Nurses are educated to assess patients holistically, in the context of this SDoH framework, and are the likely profession to adopt this agenda. Nursing leadership has the opportunity to realize the significance of these valuable data and push for their implementation throughout the organization.

      Conclusion

      Value-based care is here to stay, because payment for volume is no longer sustainable.
      Our national health care system is in a state of flux, demanding quality at a reduced cost. The time is now for nursing to move front and center to lead this transformation. The Institute of Medicine
      The Institute of Medicine
      The Future of Nursing: Leading Change, Advancing Health.
      report is complete with evidence of nursing’s influence on safe, patient-centered, cost-effective care. Nursing is pivotal to the success of value-based care. This paradigm shift demands that nursing develops enhanced skills and demonstrates courage, wisdom, and passion for navigating unchartered waters. Nursing must demand full partnership and take a seat at the design table as the blueprint for the future of health care is drawn.

      References

        • Brooks J.A.
        Reducing hospital readmissions.
        Am J Nurs. 2015; 115: 62-65
        • Brooks J.A.
        The hospital-acquired condition reduction program.
        Am J Nurs. 2017; 117: 63-66
        • Salmond S.
        • Echevarria M.
        Healthcare transformation and changing roles for nursing.
        Orthop Nurs. 2017; 36: 12-25
        • Institute for Healthcare Improvement
        IHI triple aim initiative.
        (Available at:)
        • Aroh D.
        • Colella J.
        • Douglas C.
        • Eddings A.
        An example of translating value-based purchasing into value-based care.
        J Urol Nurs. 2015; 35: 61-74
        • The Institute of Medicine
        The Future of Nursing: Leading Change, Advancing Health.
        Academies Press, Washington, DC2010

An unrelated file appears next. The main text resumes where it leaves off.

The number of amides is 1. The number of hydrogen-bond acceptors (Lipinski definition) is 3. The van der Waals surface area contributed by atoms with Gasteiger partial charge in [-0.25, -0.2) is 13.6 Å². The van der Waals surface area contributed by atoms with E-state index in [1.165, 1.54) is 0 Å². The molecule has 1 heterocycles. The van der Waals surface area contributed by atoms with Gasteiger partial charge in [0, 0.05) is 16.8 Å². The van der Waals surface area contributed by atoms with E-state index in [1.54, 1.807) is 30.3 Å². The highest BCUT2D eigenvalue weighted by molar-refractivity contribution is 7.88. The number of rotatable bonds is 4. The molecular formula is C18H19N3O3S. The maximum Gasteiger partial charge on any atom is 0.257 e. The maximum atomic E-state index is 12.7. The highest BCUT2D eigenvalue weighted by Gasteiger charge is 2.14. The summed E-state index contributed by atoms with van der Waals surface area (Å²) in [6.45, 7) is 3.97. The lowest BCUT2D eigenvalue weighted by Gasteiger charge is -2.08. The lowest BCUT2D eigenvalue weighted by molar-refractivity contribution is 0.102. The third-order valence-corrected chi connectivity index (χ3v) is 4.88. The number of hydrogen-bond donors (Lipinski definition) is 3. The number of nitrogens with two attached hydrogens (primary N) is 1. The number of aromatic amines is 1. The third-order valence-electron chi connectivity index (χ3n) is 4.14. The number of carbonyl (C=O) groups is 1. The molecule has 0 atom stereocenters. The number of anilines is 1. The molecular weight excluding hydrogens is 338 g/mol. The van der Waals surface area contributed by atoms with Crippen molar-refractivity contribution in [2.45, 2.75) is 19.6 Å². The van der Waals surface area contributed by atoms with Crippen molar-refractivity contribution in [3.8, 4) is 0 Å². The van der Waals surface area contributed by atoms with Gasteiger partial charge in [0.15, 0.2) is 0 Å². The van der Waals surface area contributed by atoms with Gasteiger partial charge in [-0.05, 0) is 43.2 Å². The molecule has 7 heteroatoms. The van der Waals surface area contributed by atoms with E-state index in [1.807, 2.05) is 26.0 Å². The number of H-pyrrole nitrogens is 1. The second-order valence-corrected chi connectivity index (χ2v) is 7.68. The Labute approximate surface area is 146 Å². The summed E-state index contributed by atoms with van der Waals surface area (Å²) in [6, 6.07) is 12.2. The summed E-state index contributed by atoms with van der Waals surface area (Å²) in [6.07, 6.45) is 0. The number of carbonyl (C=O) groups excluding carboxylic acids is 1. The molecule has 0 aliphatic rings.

• Brooks J.A.
        Understanding hospital value-based purchasing.
        Am J Nurs. 2016; 116: 63-66
        • Jacquin L.
        A strategic approach to healthcare transformation.
        HFM. 2014; 68: 74-79
        • Randazzo G.
        Challenges and opportunities facing nurse executives in the era of value-based care.
        Nurse Leader. 2018; 16: 96-100
        • Wolosin R.
        • Ayala L.
        • Fulton B.
        Nursing care, inpatient satisfaction, and value-based purchasing: vital connections.
        J Nurs Adm. 2012; 42: 321-325
        • Salmond S.W.
        • Forrester D.A.
        Nurses leading change: the time is now.
        in: Forrester D.A. Nursing's Greatest Leaders: A History of Activism. Springer Publishing Company, New York, NY2016: 270-284
        • Waters H.
        • Graf M.
        The Cost of Chronic Disease in the U.S.
        Milken Institute, Santa Monica, CA2018
        • Mihailoff M.
        • Shreyasi D.
        • Lee J.
        • Lynn J.
        The effects of multiple chronic conditions on adult patient readmissions and hospital finances: a management case study.
        Inquiry. 2017; 5446958017729597
        • Cheney C.
        Flip Your Discharge Model to Decrease Length of Stay. 2018. Health Leaders website.
        (Available at:) (Accessed March 14, 2020)
        • Fields R.
        New strategies for condition management within value-based care.
        Generations. 2019; Suppl: 24-27
        • Tai-Seale M.
        • Downing N.L.
        • Jones V.G.
        • Milani R.V.
        Technology-enabled consumer engagement: Promising practices at four healthcare delivery organizations.
        Health Aff (Millwood). 2019; 38: 383A-390A
        • Storfjell J.L.
        • Winslow B.W.
        • Saunders J.S.D.
        Catalysts for Change: Harnessing the Power of Nurses to Build Population Health in the 21st Century.
        The Robert Wood Johnson Foundation, Princeton, NJ2017
        • Larson L.
        The rapidly evolving role of nurse execs.
        H&HN. 2017; 91: 28-31
        • Englebright J.
        • Caspers B.
        The role of the chief nurse executive in the big data revolution.
        Nurse Leader. 2016; 14: 280-284
        • Medicare Payment Advisory Commission
        Report to the Congress: Medicare Payment Policy.
        Medicare Payment Advisory Commission, Washington, DC2019
        • Centers for Medicare & Medicaid Services
        New Stratified Methodology Hospital-Level Impact File User Guide.
        Centers for Medicare & Medicaid Services, Baltimore, MD2017
        • World Health Organization
        Social Determinants of Health.
        (Available at:)
        • American Hospital Association
        ICD-10-CM Coding for Social Determinants of Health.
        (Available at:)
      1. Remarks by Administrator Seema Verna at America's Health Insurance Plan's (AHIP) 2019 National Conference on Medicare [press release]. Centers for Medicare & Medicaid Services, Baltimore, MD2019

      Biography

      Mona Huffman, MSN, MBA, RN, CPHQ, CHFP, is the Value-Based Care Strategy System Manager for Northside Hospital System in Atlanta, GA. She is also a doctoral candidate in the Department of Nursing, University of Alabama in Huntsville, Huntsville, Alabama. She can be reached at [email protected] .